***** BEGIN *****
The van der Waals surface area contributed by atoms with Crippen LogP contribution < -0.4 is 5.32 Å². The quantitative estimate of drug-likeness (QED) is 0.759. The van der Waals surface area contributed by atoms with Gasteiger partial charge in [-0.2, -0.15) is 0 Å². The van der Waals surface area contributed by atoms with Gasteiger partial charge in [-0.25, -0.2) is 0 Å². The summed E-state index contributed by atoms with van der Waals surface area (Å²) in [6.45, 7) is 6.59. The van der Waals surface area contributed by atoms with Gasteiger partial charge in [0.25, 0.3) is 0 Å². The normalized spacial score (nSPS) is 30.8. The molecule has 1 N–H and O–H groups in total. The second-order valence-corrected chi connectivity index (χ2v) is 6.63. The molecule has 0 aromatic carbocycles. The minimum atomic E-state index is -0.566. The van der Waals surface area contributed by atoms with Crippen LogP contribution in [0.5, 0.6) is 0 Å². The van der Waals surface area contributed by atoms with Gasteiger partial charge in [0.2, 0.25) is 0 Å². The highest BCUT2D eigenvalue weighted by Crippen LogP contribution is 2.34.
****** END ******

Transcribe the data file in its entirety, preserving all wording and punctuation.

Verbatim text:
The van der Waals surface area contributed by atoms with Crippen LogP contribution < -0.4 is 5.32 Å². The quantitative estimate of drug-likeness (QED) is 0.759. The van der Waals surface area contributed by atoms with Gasteiger partial charge in [-0.2, -0.15) is 0 Å². The van der Waals surface area contributed by atoms with Gasteiger partial charge in [-0.25, -0.2) is 0 Å². The summed E-state index contributed by atoms with van der Waals surface area (Å²) in [6.45, 7) is 6.59. The van der Waals surface area contributed by atoms with Gasteiger partial charge in [0.25, 0.3) is 0 Å². The normalized spacial score (nSPS) is 30.8. The molecule has 1 N–H and O–H groups in total. The second-order valence-corrected chi connectivity index (χ2v) is 6.63. The molecule has 0 aromatic carbocycles. The minimum atomic E-state index is -0.566. The van der Waals surface area contributed by atoms with Crippen LogP contribution in [0.5, 0.6) is 0 Å². The van der Waals surface area contributed by atoms with Gasteiger partial charge in [0.2, 0.25) is 0 Å². The highest BCUT2D eigenvalue weighted by Crippen LogP contribution is 2.34.